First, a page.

IN the April 18 edition of “CityNews”, columnist Jon Stanhope gave a critique of the ACT’s parlous Budget situation and explained that up to $120 million in 2017 alone had been withheld from Canberra’s hospitals as the Labor government prepares to make the first payment (of $412 million) on the light rail project in coming weeks.
Regular, inner-north defender of the Labor faith “Jim” commented on citynews.com.au that “given it’s a PPP arrangement with no payments made as of yet, how can money not spent in previous years’ Budgets be paying for the tram? When net debt is increasing, that clearly shows reserves/funding available are not increasing. It’s a bit of a strange logic for mine.”
He went on to say: “No doubt there will be cuts in expenditure to come to pay for the tram, but I think it’s a bit rich to suggest expenditure on it has cut expenditure on other things, when a cent is yet to be paid for it.”
Jon Stanhope felt Jim’s comments deserved a reply: “While I accept that the government has been less than transparent about light rail costings and it is hard to work out what is going on, it is clear, contrary to your suggestion, that many millions of dollars have been expended by it on the project to date. Take, for example, wages and on-costs of Capital Metro. I am guessing they would run into the tens of millions of dollars – the Budget papers over the last few years would give you the actual amounts.
“In the current financial year, which runs out in 10 weeks’ time, the government will pay $412 million under the PPP contract (see Budget Paper 3, Page 348).
“It is, of course, naive to think that the PPP will deliver anything for free. Capital and interest costs, operating costs and even costs in relation to delays in construction will almost certainly be met by the taxpayer. It is standard practice in PPPs and other major contracts where a private-sector partner is expected to absorb the cost of risk for that cost to be priced into the contract. I will be amazed if our PPP partners, out of the goodness of their hearts, have not done that in this case.
“For a more complete but albeit still limited understanding of the costs of light rail it is also worth having a look at the auditor-general’s report where a range of works and costs not included in the PPP are detailed. “A major gap in the information available to the community was the cost of relocating utilities (reported in ‘The Canberra Times’ in 2013 as possibly being as much as $200 million) and whether any of that cost is funded through the PPP.
“The light rail business case at page 81 also identifies a range of costs related to the project that were not included in its costings.
“One thing that is certain is that, as a consequence of not funding for growth in demand, very heavy cuts have been made to the health budget, to the tune over the last few years, of hundreds of millions of dollars.
“It may, of course, be purely coincidental that these have been made at a time when the government has committed to funding a priority transport project requiring funding of an order similar to the amount of the cuts to health.”
Stanhope for chief minister!
WHAT the hell is Jon Stanhope doing writing opinion pieces for “CityNews”?
Reading his column each week, I am convinced he shouldn’t be a magazine columnist – but chief minister! Yes, chief minister for another 10 years.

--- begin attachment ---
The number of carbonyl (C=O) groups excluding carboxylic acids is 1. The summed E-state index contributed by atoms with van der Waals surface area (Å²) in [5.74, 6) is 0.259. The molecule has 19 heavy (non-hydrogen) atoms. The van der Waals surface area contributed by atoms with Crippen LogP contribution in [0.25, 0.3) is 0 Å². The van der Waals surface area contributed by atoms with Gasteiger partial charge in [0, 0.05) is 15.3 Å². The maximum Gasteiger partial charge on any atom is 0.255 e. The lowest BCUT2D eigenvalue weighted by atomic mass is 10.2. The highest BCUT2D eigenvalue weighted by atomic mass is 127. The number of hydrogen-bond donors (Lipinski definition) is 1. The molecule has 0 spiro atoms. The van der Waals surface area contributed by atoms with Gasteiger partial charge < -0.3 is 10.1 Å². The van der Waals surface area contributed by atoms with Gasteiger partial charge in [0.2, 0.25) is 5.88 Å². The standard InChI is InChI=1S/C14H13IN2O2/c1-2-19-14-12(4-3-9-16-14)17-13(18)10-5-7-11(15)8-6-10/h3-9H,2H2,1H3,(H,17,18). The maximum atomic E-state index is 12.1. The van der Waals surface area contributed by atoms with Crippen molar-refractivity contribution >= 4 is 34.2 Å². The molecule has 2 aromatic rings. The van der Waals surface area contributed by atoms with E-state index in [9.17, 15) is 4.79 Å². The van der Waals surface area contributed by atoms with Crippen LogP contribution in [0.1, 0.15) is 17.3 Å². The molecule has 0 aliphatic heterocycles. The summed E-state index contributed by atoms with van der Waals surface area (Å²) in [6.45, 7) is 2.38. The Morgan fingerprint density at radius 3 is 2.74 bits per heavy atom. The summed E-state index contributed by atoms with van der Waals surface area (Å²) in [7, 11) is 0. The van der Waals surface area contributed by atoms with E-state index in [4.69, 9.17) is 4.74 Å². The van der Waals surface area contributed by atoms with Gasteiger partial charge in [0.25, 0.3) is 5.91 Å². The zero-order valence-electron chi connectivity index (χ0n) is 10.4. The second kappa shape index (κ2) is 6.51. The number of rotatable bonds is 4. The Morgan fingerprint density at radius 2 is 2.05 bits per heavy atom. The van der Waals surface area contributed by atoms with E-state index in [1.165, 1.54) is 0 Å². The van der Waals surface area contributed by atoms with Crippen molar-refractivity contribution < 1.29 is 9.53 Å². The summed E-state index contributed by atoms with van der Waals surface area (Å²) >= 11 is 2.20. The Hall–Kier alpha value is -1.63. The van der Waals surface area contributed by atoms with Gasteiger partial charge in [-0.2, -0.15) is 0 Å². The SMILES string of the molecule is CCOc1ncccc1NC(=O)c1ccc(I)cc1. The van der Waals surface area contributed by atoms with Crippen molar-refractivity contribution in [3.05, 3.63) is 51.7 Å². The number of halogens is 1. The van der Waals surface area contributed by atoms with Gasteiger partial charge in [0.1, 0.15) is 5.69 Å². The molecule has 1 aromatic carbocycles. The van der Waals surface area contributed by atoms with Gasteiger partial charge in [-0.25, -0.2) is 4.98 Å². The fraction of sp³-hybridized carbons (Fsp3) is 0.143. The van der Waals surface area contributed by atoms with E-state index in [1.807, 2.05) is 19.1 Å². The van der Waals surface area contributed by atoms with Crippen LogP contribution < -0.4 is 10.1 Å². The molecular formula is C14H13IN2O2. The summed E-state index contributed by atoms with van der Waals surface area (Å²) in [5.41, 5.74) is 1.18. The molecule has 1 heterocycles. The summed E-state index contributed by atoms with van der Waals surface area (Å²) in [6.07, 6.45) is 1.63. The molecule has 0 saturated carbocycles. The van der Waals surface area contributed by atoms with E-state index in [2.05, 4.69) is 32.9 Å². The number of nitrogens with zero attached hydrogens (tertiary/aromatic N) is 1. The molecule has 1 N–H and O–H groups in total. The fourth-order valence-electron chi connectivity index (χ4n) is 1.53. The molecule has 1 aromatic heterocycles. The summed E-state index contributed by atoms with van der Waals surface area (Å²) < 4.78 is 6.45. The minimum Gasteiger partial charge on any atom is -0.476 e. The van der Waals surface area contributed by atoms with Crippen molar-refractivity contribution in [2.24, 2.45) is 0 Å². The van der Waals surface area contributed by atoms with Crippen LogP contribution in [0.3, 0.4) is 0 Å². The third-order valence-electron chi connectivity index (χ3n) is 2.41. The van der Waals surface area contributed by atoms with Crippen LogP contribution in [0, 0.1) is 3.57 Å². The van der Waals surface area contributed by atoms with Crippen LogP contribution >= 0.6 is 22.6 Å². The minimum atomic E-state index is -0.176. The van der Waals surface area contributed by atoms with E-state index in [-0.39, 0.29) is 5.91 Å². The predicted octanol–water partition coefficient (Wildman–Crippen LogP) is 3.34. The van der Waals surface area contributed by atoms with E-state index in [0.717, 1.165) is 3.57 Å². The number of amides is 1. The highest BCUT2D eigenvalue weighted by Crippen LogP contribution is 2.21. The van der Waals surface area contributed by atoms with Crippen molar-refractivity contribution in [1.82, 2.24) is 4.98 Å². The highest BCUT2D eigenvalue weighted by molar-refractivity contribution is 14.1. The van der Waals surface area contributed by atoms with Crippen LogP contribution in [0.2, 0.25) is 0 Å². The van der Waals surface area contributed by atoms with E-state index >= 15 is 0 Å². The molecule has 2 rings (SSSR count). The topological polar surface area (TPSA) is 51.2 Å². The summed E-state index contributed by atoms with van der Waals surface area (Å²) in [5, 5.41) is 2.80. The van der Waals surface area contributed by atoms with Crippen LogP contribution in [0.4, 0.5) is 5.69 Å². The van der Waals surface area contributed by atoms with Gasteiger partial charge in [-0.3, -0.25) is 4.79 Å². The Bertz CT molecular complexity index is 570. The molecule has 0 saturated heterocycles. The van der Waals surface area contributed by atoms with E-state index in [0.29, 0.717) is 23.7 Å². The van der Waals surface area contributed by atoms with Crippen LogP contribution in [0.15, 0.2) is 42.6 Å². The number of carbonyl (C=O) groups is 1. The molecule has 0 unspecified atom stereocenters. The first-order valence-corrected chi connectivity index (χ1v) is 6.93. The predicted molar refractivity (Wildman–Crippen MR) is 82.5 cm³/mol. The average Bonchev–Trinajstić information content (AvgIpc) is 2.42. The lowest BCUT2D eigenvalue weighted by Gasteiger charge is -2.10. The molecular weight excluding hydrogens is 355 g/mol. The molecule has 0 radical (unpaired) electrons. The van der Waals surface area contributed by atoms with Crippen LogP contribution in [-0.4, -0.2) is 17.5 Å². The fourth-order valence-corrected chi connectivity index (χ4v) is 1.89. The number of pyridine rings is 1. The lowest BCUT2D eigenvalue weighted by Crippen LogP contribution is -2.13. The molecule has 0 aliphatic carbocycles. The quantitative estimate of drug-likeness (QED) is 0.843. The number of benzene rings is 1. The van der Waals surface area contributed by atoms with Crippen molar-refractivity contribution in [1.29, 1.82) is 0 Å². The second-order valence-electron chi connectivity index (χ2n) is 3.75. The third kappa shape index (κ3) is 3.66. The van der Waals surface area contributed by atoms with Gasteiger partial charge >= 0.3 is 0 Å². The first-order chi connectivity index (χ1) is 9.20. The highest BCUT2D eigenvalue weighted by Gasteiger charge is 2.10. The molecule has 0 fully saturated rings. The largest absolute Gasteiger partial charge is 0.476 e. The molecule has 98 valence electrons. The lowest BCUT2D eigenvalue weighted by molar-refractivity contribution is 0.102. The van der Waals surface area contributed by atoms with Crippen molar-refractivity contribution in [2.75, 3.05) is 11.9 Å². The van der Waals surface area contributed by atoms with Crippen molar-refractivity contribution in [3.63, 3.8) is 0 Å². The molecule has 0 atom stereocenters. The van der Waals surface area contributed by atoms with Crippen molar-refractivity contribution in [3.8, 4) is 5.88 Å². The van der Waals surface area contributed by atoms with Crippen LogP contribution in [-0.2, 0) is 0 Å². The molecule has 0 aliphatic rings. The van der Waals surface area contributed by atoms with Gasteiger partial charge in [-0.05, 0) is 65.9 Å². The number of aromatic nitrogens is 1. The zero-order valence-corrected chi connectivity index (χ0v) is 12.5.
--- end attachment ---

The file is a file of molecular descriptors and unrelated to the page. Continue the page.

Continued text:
His April 18 column (“Health goes short as the tram mandate is met”) says it all. He writes with a lot of experience and has a practical approach to solving territory problems.
Let us hope his political career is resurrected at the next ACT Legislative Assembly election.
John Milne, Chapman
Makes sense for women
I AM an elderly woman of 75 and want to say how interested I was to read Kate Meikle’s column “Do men know how scared we are of them?” (CN, April 18).
Today women seem to be endlessly asserting their physical prowess – and one admires their energy and drive.
But the fact remains that MOST men are bigger, heavier, and stronger than MOST women; so even gentle men can easily appear threatening.
And sometimes a strongly bonded group of young women can be pretty scary, too.
So it makes sense for women to use their brains to avoid being in undesirable situations. That may seem like a burden for women only: but there are many slight, weak or old men who have to protect themselves also.
However, I don’t think women (or men) should feel fearful and threatened because they need to use their brains. Rather, I think they should feel a sense of pride that they CAN look after their interests in this way.
And they should be encouraged to talk with each other about how they can successfully handle challenging circumstances.
Kate makes a good point that kind men should be sensitive to women feeling uncomfortable.
Meanwhile, it’s heartening to know that at least some young women do think and act proactively about their safety.
Felicity Fullagar, via email
From the private to public
A quiet ACT government announcement on Good Friday-eve of the appointment of a chief engineer revealed that their latest, high-level senior executive appointment is the same private-sector consultant who pointed out publicly at the end of March that the property industry needs to convince suburbs such as Downer of the merits of high-density development.
He particularly encouraged Downer residents to embrace having their surroundings take on the appearance of Braddon’s increasing medium and high-rise urban intensification.
Hopefully, as a servant of the public after June, this influential, new appointee will anticipate and address planning impacts and associated infrastructure issues from a well-balanced and informed “people”, rather than a narrow property, perspective.
Sue Dyer, Downer